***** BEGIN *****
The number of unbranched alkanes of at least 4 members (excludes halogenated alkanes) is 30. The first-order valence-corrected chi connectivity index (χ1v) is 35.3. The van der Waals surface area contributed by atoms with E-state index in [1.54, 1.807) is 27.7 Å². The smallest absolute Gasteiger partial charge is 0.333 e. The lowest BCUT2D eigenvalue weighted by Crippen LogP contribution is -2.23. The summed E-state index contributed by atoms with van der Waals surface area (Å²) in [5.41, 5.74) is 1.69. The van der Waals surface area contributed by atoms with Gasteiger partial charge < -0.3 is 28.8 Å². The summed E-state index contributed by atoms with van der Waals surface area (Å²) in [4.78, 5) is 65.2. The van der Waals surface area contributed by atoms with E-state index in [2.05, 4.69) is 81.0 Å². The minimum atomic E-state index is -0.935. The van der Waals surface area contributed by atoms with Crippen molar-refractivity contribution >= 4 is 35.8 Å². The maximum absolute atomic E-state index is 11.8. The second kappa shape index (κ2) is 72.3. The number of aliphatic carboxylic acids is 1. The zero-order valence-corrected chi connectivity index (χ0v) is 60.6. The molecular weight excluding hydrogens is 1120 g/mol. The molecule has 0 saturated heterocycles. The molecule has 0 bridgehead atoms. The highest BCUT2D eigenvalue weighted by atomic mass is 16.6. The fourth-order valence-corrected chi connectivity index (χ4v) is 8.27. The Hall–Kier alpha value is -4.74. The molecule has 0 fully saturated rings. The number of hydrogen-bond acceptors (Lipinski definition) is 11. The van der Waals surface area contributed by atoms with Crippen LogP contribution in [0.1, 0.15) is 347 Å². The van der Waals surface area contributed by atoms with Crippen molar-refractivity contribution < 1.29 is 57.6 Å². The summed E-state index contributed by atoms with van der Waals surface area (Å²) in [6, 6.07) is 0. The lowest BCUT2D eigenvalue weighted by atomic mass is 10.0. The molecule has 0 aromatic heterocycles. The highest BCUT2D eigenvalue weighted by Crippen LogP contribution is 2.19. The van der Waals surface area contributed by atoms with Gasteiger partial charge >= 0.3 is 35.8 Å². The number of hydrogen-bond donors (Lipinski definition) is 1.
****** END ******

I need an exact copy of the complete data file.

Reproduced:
The number of unbranched alkanes of at least 4 members (excludes halogenated alkanes) is 30. The first-order valence-corrected chi connectivity index (χ1v) is 35.3. The van der Waals surface area contributed by atoms with E-state index in [1.54, 1.807) is 27.7 Å². The smallest absolute Gasteiger partial charge is 0.333 e. The lowest BCUT2D eigenvalue weighted by Crippen LogP contribution is -2.23. The summed E-state index contributed by atoms with van der Waals surface area (Å²) in [5.41, 5.74) is 1.69. The van der Waals surface area contributed by atoms with Gasteiger partial charge < -0.3 is 28.8 Å². The summed E-state index contributed by atoms with van der Waals surface area (Å²) in [4.78, 5) is 65.2. The van der Waals surface area contributed by atoms with E-state index in [2.05, 4.69) is 81.0 Å². The minimum atomic E-state index is -0.935. The van der Waals surface area contributed by atoms with Crippen molar-refractivity contribution >= 4 is 35.8 Å². The maximum absolute atomic E-state index is 11.8. The second kappa shape index (κ2) is 72.3. The number of aliphatic carboxylic acids is 1. The zero-order valence-corrected chi connectivity index (χ0v) is 60.6. The molecular weight excluding hydrogens is 1120 g/mol. The molecule has 0 saturated heterocycles. The molecule has 0 bridgehead atoms. The highest BCUT2D eigenvalue weighted by atomic mass is 16.6. The fourth-order valence-corrected chi connectivity index (χ4v) is 8.27. The Hall–Kier alpha value is -4.74. The molecule has 0 fully saturated rings. The number of hydrogen-bond acceptors (Lipinski definition) is 11. The van der Waals surface area contributed by atoms with Crippen LogP contribution in [0.1, 0.15) is 347 Å². The van der Waals surface area contributed by atoms with Crippen molar-refractivity contribution < 1.29 is 57.6 Å². The summed E-state index contributed by atoms with van der Waals surface area (Å²) in [6, 6.07) is 0. The lowest BCUT2D eigenvalue weighted by atomic mass is 10.0. The molecule has 0 aromatic heterocycles. The highest BCUT2D eigenvalue weighted by Crippen LogP contribution is 2.19. The van der Waals surface area contributed by atoms with Gasteiger partial charge >= 0.3 is 35.8 Å². The number of hydrogen-bond donors (Lipinski definition) is 1.